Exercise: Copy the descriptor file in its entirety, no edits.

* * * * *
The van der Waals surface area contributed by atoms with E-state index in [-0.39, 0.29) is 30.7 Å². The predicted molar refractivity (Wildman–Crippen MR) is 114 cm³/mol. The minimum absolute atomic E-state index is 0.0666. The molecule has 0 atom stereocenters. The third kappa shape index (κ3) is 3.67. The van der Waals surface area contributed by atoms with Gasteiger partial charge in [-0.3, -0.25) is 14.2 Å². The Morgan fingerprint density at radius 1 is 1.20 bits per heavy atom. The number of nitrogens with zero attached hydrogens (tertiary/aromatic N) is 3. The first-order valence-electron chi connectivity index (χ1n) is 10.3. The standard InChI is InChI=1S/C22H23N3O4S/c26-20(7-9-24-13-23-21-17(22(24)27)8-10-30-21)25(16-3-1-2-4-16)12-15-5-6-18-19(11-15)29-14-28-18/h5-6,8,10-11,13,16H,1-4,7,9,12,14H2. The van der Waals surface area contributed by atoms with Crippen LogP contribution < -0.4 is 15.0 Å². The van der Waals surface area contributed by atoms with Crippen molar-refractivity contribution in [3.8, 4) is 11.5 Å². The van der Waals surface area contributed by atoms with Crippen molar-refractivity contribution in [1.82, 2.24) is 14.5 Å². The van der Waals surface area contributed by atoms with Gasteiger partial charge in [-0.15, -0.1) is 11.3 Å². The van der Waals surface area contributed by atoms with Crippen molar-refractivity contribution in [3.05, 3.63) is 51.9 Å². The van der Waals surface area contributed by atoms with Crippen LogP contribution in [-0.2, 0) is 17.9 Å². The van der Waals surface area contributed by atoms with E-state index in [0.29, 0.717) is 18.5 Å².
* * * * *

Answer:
The van der Waals surface area contributed by atoms with E-state index in [-0.39, 0.29) is 30.7 Å². The predicted molar refractivity (Wildman–Crippen MR) is 114 cm³/mol. The minimum absolute atomic E-state index is 0.0666. The molecule has 0 atom stereocenters. The third kappa shape index (κ3) is 3.67. The van der Waals surface area contributed by atoms with Gasteiger partial charge in [-0.3, -0.25) is 14.2 Å². The Morgan fingerprint density at radius 1 is 1.20 bits per heavy atom. The number of nitrogens with zero attached hydrogens (tertiary/aromatic N) is 3. The first-order valence-electron chi connectivity index (χ1n) is 10.3. The standard InChI is InChI=1S/C22H23N3O4S/c26-20(7-9-24-13-23-21-17(22(24)27)8-10-30-21)25(16-3-1-2-4-16)12-15-5-6-18-19(11-15)29-14-28-18/h5-6,8,10-11,13,16H,1-4,7,9,12,14H2. The van der Waals surface area contributed by atoms with Crippen LogP contribution < -0.4 is 15.0 Å². The van der Waals surface area contributed by atoms with Crippen molar-refractivity contribution in [3.8, 4) is 11.5 Å². The van der Waals surface area contributed by atoms with Crippen molar-refractivity contribution in [1.82, 2.24) is 14.5 Å². The van der Waals surface area contributed by atoms with Gasteiger partial charge in [-0.15, -0.1) is 11.3 Å². The van der Waals surface area contributed by atoms with Crippen molar-refractivity contribution in [3.05, 3.63) is 51.9 Å². The van der Waals surface area contributed by atoms with Crippen LogP contribution in [-0.2, 0) is 17.9 Å². The van der Waals surface area contributed by atoms with E-state index in [0.29, 0.717) is 18.5 Å².